Have you noticed that listen is an anagram of silent? When you’re talking to another person or group of people at a networking event, make sure you are listening to what they have to say. We’ve seen so many networkers who are only ever looking over the shoulder of who they are talking to rather than actually paying attention. It’s horrible to see and even worse to experience. Make sure you give the person you are talking to your full attention, button your lip and be a good listener – you will get much more respect for it!

Make a Commitment and stick to it

Structured networking events normally come with a membership of a year or less and require a commitment to attend on a weekly or monthly basis.  If you join one of these groups, make sure you clear your diary for those monthly or weekly meetings and stick to them. Your investment will be totally wasted if you just turn up occasionally, lack of attendance can show that you are not committed to growing your business, even if its because you are so busy. Groups often allow you to send a hot seat so if this is the case, get a list of “hot-seat” fellow business owners, plan your diary in advance and make sure you always show up or send a replacement.

Want to try out some of these tips for yourself? Come and join us at one of our monthly networking events, meet our members and promote your business. For more information, get in touch or book here.

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4 Ways To Break The Ice At Networking Events

Category : Blogs , Networking

If you’ve never been to a networking event before, it can be a daunting if not downright scary process. Stepping into a room full of chattering business people, it’s easy for your mind to go blank and not be sure what to say. It’s happened to all of us at some point or another – I even forgot what I did the first time I walked into an event! But while it does get much easier as time goes on and you network more, it can be difficult to get past that initial barrier. To give you a helping hand and ease you into networking, here are our 4 best icebreakers to get the conversation flowing and help you feel more relaxed.

Hi, I’m X

It sounds so simple it’s stupid, but it honestly works. Everyone at a networking meeting has been the ‘new person’ before, and you might even run into a few other first timers while you’re there. A smile, a name and a confident handshake can sometimes go a long way, and if you’re not sure what to do next, let the other person guide the conversation. Mentioning that it’s your first time is also a good tactic, as the other person will immediately start looking around the room for people to introduce you to and support you in starting conversations with them.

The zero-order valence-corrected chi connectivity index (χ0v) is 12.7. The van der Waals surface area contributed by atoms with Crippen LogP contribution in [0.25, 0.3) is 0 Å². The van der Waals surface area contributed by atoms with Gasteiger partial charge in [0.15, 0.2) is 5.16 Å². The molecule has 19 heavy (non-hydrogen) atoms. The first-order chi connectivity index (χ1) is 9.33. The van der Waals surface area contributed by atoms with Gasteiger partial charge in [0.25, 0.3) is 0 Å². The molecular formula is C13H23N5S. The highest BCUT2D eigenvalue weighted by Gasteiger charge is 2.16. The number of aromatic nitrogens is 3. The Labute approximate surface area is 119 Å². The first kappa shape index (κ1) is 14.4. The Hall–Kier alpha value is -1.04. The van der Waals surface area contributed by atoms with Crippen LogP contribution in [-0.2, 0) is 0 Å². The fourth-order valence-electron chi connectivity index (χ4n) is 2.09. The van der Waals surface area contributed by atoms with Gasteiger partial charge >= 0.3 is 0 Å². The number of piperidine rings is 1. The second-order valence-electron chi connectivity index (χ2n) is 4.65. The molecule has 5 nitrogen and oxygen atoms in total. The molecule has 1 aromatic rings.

What Do You Do? 

If you’re not quite ready to talk about yourself yet, your best bet is to get someone talking about themselves instead. Luckily this is very easy – human beings take very little prompting and are often happiest when talking about themselves. That’s not meant to sound derogatory, it’s just the way our minds work. So you can start out by asking someone what they do, paying them a compliment (I love your hair/shoes/watch, etc) or by asking them about something you have overheard them saying. For example, if you have been pouring yourself a coffee and overhear someone talking about their volunteer work, you can ask that person what volunteer work it is that they do. This is a safe approach that will often initiate a back and forth of questions that’s just like any other conversation, without all the intimidating ‘networky’ bits.

Do You Have Any Insights About X?

If you’re really struggling to find things to talk about, asking someone for their advice or opinion is a great way to break the tension and start a meaningful conversation. Asking people to share their expertise in order to help you will make them feel good, and encourage them to be open to connecting with you. You can ask them about anything, from work projects to what car you should buy next. Just make sure that you actually listen to and reflect on their advice, and don’t just respond with something vague – this will defeat the point of asking the question.

What Did You Think Of The Speaker?

For any networking event with a guest speaker or even a spotlight on a member, this question is a sure fire conversation starter. Conversations tend to flow best around shared experiences, so bringing up something that you know you both have in common is a great start. If there has been no speaker, try and pick something else noteworthy in the event to talk about. Some common ones would be:

  • A certain person’s 60 second pitch
  • The theme of the group discussion
  • The format of the meeting
  • The food

Of course, there are thousands of icebreakers out there, and most of them will work in a networking setting. However, there are certain areas it’s best to avoid in a professional meeting. Divisive topics like politics will often be met with either cold disinterest and boredom or passionate zeal – neither of which are great within a networking group. TV and movies is also one that, while it might prompt a passing conversation, tends to peter out quite quickly and can result in an awkward silence if the person you’re talking to hasn’t seen the show.
The important thing to remember about your first networking event is that everyone has been where you are, and everyone knows how scary it is. Most people will be kind, friendly and open to conversation, otherwise they wouldn’t be at the event in the first place! All you really need to do is smile and be open, and the networking will happen by itself. Just remember to prepare yourself for those icebreakers and you should enjoy your time at the event. Introduce yourself to the host and tell them if it is your first time, they will understand and happily introduce to a member of the group. For more advice, or to dip your toe into the networking water with a group of lovely supportive women, get in touch with us today.

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Keeping Your Business Safe From Hackers